Diabetic pupil champions healthy dinners at Padiham school

Pupil Millie Lyle who has helped to introduce ground-breaking food measures for diabetics at Shuttleworth College in Burnley.'Photo Ben Parsons
Pupil Millie Lyle who has helped to introduce ground-breaking food measures for diabetics at Shuttleworth College in Burnley.'Photo Ben Parsons

A dedicated Burnley pupil with diabetes has helped revolutionise school dinners at her Padiham school.

Millie Lyle (14) who has potentially life-threatening Type 1 diabetes, started a campaign to change the way sugary food and drinks were labelled at Shuttleworth College.

The Year 9 pupil, who was diagnosed with the incurable condition aged 13, wanted to provide sugar-free drinks for diabetic and health-conscious pupils.

But the youngster, who has to control her blood sugar daily with doses of insulin, took the idea a step further by calling for a traffic light system on all school food to clearly show the salt, sugar and fat content.

Headteacher Mr Bob Wakefield and the school’s catering managers backed Millie’s plan and the scheme is set to be rolled out at Shuttleworth in September.

Millie hopes that the diabetic-friendly scheme will help all pupils make healthier meal choices and believes other Lancashire schools should follow Shuttleworth’s lead.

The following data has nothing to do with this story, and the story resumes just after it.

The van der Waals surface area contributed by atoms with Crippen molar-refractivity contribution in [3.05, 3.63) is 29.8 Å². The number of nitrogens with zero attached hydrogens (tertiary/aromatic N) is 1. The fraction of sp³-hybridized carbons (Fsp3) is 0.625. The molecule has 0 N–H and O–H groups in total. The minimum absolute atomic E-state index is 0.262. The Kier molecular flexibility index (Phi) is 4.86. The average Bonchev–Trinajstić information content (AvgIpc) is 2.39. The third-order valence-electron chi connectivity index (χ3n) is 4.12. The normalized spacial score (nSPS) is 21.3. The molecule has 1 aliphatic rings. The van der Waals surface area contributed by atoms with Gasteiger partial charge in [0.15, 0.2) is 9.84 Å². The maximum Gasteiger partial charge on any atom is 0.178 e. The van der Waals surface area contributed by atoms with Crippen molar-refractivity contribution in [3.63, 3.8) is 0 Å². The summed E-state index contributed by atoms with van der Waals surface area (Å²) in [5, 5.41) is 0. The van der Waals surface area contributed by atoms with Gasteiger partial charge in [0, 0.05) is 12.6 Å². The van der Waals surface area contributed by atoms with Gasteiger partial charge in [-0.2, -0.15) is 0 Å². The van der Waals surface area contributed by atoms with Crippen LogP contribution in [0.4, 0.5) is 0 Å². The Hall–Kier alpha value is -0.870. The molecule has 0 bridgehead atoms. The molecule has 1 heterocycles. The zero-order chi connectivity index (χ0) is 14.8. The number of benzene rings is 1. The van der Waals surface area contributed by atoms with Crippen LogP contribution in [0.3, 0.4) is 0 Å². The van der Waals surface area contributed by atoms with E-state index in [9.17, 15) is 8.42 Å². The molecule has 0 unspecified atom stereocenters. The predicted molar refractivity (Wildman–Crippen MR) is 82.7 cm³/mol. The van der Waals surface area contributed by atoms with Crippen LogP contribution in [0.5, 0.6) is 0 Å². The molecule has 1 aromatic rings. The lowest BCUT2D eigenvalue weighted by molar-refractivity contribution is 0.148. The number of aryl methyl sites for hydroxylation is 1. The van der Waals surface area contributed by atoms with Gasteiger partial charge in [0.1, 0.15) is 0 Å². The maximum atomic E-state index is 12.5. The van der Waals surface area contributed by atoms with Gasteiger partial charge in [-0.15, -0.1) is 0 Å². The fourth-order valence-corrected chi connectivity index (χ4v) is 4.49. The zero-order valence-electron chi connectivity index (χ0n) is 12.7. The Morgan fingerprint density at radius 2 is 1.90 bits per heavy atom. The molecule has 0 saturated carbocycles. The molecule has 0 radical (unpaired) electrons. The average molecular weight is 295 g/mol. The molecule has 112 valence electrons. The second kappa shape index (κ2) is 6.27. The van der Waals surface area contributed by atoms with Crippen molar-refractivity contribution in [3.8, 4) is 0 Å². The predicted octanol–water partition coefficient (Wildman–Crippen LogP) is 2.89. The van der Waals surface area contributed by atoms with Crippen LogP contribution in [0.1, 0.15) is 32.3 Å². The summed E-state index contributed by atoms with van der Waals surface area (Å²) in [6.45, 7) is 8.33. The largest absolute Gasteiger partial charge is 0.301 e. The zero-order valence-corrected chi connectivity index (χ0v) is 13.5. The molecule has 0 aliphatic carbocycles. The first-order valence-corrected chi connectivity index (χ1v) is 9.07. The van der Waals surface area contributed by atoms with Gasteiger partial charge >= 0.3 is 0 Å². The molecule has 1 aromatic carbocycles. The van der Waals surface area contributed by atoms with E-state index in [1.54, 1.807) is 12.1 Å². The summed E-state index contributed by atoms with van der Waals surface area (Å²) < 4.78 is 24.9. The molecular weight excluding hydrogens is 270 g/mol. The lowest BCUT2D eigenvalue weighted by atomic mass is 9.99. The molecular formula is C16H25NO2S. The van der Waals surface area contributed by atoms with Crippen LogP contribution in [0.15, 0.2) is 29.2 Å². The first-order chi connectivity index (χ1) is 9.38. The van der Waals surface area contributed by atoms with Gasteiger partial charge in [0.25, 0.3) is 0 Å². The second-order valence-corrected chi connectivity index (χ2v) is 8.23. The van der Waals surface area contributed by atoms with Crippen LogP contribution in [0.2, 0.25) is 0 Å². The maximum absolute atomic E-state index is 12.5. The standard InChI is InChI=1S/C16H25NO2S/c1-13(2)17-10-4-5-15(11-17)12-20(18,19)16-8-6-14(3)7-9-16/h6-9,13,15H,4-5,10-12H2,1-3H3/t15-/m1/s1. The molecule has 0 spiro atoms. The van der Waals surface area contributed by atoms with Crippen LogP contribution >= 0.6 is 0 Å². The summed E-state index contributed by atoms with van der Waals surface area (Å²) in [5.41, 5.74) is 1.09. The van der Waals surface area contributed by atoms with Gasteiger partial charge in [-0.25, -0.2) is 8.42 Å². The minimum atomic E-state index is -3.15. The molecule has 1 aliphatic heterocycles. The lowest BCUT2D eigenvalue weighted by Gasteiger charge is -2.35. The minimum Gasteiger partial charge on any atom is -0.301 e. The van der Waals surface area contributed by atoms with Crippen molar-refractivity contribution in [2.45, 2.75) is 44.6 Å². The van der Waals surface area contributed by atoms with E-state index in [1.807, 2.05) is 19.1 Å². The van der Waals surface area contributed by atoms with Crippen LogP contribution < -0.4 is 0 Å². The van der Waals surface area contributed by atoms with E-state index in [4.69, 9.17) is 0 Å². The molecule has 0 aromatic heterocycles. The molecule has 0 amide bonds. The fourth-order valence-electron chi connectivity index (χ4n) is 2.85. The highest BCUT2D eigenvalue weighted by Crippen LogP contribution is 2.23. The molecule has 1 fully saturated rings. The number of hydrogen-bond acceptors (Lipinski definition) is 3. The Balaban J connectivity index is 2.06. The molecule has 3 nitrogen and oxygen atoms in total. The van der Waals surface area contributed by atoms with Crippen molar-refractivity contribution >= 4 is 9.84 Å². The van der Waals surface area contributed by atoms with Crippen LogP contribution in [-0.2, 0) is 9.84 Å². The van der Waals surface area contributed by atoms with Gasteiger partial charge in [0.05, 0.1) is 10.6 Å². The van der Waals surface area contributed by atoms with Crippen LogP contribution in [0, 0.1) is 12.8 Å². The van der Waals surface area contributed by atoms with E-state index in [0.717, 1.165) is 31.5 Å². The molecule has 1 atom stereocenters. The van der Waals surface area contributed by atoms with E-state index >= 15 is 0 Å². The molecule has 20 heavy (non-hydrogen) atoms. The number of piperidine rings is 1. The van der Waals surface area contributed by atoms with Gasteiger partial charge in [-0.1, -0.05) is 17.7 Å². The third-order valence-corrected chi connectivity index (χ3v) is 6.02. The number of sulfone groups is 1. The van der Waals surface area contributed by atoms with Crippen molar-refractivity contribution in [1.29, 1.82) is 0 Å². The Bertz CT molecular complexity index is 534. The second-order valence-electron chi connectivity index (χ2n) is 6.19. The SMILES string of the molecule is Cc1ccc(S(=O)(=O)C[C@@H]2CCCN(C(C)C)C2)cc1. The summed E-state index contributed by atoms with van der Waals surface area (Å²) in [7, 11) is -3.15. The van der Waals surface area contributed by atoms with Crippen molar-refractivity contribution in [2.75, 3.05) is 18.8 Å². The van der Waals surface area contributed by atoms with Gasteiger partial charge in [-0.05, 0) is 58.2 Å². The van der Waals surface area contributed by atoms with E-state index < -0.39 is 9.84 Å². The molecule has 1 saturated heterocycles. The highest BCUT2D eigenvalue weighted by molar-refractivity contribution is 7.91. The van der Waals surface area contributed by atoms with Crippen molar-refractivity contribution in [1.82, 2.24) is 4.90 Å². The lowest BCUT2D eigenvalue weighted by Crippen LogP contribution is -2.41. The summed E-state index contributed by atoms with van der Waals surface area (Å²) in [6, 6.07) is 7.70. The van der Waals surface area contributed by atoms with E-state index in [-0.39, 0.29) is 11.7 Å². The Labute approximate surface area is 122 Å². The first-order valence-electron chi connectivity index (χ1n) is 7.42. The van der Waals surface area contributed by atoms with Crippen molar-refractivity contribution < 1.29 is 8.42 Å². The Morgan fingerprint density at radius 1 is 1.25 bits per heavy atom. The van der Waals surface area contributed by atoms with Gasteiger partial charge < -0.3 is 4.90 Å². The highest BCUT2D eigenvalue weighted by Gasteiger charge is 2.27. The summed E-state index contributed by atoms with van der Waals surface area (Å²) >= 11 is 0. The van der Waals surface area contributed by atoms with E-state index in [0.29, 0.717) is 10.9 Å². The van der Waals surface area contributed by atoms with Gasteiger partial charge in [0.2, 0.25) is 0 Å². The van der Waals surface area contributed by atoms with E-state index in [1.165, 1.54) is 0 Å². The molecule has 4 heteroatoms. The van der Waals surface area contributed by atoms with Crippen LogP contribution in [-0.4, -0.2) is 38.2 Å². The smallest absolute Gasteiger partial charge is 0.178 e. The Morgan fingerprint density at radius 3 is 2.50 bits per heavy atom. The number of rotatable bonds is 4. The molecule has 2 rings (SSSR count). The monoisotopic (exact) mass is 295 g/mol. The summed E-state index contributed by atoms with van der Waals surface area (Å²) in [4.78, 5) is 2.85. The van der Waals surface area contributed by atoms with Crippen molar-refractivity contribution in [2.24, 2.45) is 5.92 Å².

She said: “This scheme is for everyone so everyone can be healthy. The traffic light system for the meals shows how many sugars, salts and saturated fats so kids who are health-conscious can know what is in their food.

“They have already trialled the flavoured water and sold 50 cases in three days.

“I have not heard of it anywhere else. It could be a new trend for schools to follow. It will help pupils make healthier choices and educate them. I hope other schools will follow it.”

Millie has to maintain a strict diet and said diabetes had changed her whole life.

“It can be a pain. I have to inject insulin four times a day for the rest of my life.

“I have to watch everything I eat and watch all the exercise I do in case I do too much.

“If I go too low I can end up in a coma and the same happens if I go too high.”

But to make managing her condition easier she dreamed up the idea of a traffic light food system at school.

The headteacher, speaking in the school newsletter, praised Millie for helping lead the way to a healthier school.

He said: “Millie Lyle from Year 9 recently met with Suzanne Taggart, our college manager, and Annette Dickinson, our catering manager, over a request for clearer labelling of meals and snacks to show what they contained.

“Millie suggested a traffic light system for all foods so that everyone would be aware not just of the sugar content , but also the fat and salt content too.

“Millie felt strongly that such a system would make everyone, the whole college community, more conscious of the healthier options available and encourage all students and staff to think carefully about what they eat .

“Annette was so impressed by Millie’s ideas that the new traffic light system will be up and running by September.”

He added: “Well done Millie, you have shown that you can change things and make a difference!”

Millie’s mum Sandie, of Newton Street, hailed her achievement. She said: “I am very proud of what she has done. She has done really well.”